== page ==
Tag Archives: Wall Street

State of the Teacher

MOLLY SCHOEMANN: The whole controversy over taking away collective bargaining rights for teachers in Wisconsin has made me realize the full extent of my naivete as far as teaching is concerned. That is to say, I always thought that teaching was a highly respected profession. How could it not be?! Teachers educate our children, our children are the future, ergo, teachers are helping to build the future.

CHRIS PUMMER: We all know that broad brushstrokes are preferred method of illustration for those with an agenda. And for some, that agenda is dismantling public education as we know it.

It’s only by drawing public servants as caricatures that this idea doesn’t seem radical and perhaps stupid. Continue reading

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Politics of Financial Reform

HOWARD MEGDAL: The GOP’s inability to get out of its own way on financial reform has given the Democrats an awfully effective cudgel heading into the 2010 midterms.

CHRIS PUMMER: Everyone wants to stick it to Wall Street, at least if you believe the rhetoric emanating from all corners of populism’s political spectrum. But while pushing aggressive financial reforms might move the needle ever so slightly for the Democrats going into his fall’s election, my impression is the process will seem so abstract to Joe Voter that it won’t yield the huge amounts of political capital some expect. Continue reading

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State of the Union Reactions

HOWARD MEGDAL: There is much that President Obama did well in tonight’s speech, though how much the speech succeeded will ultimately be determined by legislative action and the voters in 2010. But the most vital part of President Obama’s speech Wednesday night was placing the Democratic Party on the side of regulating Wall Street.

JESSICA BADER: The thing that struck me the most about Barack Obama’s first official State of the Union address was how comfortable, how in his element, he seemed while giving it. Even knowing what a gifted speaker the President is and the sense of calm he projects even when the going gets tough, I would have expected some amount of nervousness to seep through as he delivered this speech that will supposedly determine the fate of his presidency (at least until the pundits determine another pivotal moment to fixate on). Instead, he was witty and self-deprecating, not afraid to riff off of the reactions of the audience immediately in front of him even as he was explaining his agenda to the audience watching on a screen.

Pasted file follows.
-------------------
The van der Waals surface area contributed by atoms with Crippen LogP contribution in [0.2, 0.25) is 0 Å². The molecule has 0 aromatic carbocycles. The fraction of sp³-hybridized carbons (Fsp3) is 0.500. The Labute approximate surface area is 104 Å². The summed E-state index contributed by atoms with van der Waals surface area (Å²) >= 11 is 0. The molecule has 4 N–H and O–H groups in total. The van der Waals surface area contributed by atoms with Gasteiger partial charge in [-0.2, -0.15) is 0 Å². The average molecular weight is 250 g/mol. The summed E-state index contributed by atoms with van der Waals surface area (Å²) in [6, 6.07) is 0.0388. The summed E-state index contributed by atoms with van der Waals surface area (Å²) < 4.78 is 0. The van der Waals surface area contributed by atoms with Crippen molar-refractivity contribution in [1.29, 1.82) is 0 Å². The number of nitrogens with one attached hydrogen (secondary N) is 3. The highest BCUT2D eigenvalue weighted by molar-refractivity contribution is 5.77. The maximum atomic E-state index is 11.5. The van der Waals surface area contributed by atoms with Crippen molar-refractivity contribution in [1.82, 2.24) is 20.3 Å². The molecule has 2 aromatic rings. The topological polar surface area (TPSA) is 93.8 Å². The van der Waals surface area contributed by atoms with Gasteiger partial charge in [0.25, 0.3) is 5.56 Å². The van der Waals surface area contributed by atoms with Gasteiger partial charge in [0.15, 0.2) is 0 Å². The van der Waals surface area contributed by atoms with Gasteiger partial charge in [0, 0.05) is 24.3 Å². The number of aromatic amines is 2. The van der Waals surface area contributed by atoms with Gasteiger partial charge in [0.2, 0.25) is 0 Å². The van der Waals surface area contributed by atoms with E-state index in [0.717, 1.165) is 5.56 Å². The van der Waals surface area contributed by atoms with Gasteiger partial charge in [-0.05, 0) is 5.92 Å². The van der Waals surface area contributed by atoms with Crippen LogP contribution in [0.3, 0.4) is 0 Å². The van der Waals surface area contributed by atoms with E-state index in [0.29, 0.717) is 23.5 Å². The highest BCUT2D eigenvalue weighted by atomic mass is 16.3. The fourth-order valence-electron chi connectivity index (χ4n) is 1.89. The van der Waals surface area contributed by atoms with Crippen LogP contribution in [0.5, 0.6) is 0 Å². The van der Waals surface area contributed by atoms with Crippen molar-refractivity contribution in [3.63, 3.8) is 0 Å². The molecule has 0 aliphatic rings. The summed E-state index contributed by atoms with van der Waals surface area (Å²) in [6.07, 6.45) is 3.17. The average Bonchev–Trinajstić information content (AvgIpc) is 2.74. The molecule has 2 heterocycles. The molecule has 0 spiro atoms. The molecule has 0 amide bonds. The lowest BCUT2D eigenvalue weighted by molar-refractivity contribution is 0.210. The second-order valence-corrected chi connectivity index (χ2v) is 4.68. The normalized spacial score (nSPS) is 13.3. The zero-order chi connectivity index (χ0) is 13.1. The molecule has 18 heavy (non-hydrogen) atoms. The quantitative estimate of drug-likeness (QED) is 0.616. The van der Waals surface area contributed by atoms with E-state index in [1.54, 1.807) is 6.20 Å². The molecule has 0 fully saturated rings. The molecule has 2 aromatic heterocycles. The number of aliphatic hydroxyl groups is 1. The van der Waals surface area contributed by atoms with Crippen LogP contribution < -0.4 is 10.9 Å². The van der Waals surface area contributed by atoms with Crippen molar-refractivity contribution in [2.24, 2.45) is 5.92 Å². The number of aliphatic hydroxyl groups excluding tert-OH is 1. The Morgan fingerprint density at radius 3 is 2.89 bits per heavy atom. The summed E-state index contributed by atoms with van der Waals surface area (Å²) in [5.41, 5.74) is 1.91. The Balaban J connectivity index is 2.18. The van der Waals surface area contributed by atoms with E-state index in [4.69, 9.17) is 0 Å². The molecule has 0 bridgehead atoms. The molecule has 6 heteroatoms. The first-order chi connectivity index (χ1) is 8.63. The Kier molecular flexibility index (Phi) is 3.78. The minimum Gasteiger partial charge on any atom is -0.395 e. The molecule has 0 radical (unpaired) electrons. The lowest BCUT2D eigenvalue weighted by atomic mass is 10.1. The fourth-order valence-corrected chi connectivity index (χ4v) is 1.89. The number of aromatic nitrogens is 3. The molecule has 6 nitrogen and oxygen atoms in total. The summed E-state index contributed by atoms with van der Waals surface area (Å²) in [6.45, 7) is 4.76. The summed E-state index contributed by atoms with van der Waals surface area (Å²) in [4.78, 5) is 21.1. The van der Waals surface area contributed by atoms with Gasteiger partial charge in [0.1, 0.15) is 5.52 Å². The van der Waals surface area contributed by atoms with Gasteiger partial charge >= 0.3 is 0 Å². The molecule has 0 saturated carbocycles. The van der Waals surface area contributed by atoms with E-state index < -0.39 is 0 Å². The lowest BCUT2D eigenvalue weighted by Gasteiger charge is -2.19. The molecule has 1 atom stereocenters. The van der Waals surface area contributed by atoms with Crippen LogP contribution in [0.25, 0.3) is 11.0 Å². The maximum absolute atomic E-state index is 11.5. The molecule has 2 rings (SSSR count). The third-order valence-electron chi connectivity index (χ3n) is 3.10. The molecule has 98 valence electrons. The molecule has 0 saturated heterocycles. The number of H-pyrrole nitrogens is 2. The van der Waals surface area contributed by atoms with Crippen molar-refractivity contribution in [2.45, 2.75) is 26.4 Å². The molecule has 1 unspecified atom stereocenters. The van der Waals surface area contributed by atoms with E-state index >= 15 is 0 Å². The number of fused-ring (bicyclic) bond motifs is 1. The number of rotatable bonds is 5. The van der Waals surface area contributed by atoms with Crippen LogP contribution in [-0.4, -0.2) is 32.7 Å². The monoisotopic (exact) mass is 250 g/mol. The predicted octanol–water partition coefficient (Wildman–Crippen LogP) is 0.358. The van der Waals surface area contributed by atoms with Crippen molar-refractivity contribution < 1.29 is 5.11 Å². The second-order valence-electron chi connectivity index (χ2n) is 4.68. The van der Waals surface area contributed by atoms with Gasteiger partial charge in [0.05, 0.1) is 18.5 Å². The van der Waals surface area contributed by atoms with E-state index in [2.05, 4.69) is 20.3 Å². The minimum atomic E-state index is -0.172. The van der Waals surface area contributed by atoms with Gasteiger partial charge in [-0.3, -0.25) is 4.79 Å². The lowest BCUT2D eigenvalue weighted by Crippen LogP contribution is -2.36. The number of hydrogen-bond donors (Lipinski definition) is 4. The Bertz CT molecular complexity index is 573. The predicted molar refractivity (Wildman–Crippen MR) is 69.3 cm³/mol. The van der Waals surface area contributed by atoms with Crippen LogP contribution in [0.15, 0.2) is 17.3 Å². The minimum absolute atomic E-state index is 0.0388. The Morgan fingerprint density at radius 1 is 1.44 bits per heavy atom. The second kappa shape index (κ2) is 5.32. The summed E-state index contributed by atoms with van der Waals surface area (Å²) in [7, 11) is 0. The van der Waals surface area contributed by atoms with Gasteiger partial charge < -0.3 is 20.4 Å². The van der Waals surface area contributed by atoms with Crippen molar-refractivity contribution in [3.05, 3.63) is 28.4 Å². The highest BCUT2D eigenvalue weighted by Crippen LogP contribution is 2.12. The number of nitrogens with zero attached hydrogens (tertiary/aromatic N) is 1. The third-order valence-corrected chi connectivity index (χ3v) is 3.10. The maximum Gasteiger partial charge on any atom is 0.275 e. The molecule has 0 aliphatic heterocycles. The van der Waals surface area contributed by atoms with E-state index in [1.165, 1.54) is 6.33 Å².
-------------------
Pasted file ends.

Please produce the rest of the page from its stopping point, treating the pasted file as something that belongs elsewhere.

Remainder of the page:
Like Obama has done throughout his time in the national spotlight, he found the right words, delivered them the right way and at just the right time. Continue reading

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State of the Union: What Is Wanted/Expected?

JESSICA BADER: As we gear up for Barack Obama’s first official State of the Union address (the speech he gave to a joint session of Congress around this time a year ago wasn’t technically a SotU as it came so soon after his inauguration), one of the major legislative priorities of his first year in office hangs in limbo.

CHRIS PUMMER: Demonstrating the resolve to continue pushing for your beliefs not only convinces the public the president has strength of character. It also reassures people that the man in charge believes the nation is on the right course, even if the road right now seems bumpy. That’s what Obama has to do on Wednesday.

HOWARD MEGDAL: Regardless of his tone or specific policy proposals beyond it, Barack Obama can only succeed in putting his party in position to at least minimize losses if he is seen as finally battling Wall Street. There is no other path to victory in 2010.

JEFF MORROW: After a difficult, potentially fruitless year of legislative wrangling, people really want to know whether President Obama and the Democratic Congress can actually govern. By its nature, that can’t be demonstrated at the podium. Continue reading

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NY-Mayor: Bloomberg Squeaks By

STEPHON JOHNSON: The mayoral race in New York City spoke clearly about the class/economic divide the city has trouble overcoming.

JESSICA BADER: In the months leading up to Election Day, my attitude towards Mike Bloomberg’s campaign for a third term was one of ambivalence. Continue reading

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Housing Foreclosures: Rough on the Super-wealthy, Great for the Poor

HOWARD MEGDAL: The best things in life are free. So thank you, recession, for giving me my freedom.

DAVE TOMAR: I am learning a lot about myself. For one thing, I’m incredibly resilient. You wouldn’t think you could survive on a net worth of $800 million, but with some careful planning and frugal decision making, I am beginning to find the balance. Continue reading

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